No questions on UML and there were no exhibits.
There are some questions which were not clear...and some questions has unclear answer options...

Read the questions well and answer...Time yourself and try to finish within 2 hours and use the last 1/2 hour for reviewing...I could review only last 10 minutes and I had a bunch of questions marked for review (almost all ;) ...I could review only few of them...

All the Best!!!


I agree @Mike!

But it will be good to have both single catch and multiple catch exception argument to be treated in a consistent way...
@Ernest - Good Explanation and I did experiment a little more based on your explanation. Thanks a ton, I read your response the first thing my morning and it was more refreshing than my morning coffee
Did not get a chance to reply early...

For the current complication technique as @Ivan says, this is perfect analysis - Current Java Compiler does not know which type of exception we are creating within the multiple catch block, if we want to make a reassignment to the exception argument.

Following code for single catch block compiled..



I was not able to assign any other type of Exception object to 'ex' other than its declared type IOException or a subclass of IOException like FileNotFoundException...
This explains your case on how the compiler could do type referencing at compile time for single catch and a reason for the argument not kept as final here.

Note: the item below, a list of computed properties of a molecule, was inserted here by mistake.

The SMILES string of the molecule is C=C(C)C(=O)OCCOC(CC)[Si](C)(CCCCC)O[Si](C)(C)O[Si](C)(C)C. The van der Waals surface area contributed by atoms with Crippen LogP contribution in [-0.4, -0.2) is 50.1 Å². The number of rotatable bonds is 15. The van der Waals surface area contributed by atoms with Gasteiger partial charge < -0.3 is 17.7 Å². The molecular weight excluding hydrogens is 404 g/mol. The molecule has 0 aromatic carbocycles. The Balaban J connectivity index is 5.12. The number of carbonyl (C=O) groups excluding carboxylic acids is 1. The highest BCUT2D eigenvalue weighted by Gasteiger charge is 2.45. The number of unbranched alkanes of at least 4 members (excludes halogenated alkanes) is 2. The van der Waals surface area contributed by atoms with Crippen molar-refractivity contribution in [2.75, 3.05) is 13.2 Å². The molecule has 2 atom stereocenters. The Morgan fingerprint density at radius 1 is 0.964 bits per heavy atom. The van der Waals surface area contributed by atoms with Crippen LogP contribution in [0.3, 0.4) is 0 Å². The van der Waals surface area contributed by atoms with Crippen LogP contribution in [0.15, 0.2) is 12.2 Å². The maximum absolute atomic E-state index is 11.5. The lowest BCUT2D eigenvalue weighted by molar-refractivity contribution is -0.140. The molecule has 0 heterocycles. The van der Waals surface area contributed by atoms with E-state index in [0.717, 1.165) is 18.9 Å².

May be Java should in the future enhance its compiler to identify the exception types in multiple catch block and not make the exception argument final.
Compiler should check against all exception types instead of making this workaround. When it knows to do for single exception hierarchy why not for one more in the expression...

So I think this drawback of generics is yet to be addressed in future releases...
@Mikalai, Thank you for the guidelines.
@Mikalai, can you please detail us a little more on your experience:

How different is it from Java EE5?
What kind of preparation do you recommend? (References, materials...etc..)
Yes, I too recommend StarUML if you are looking for a free tool to do your assignments or for personal use. It great abd serves the purpose.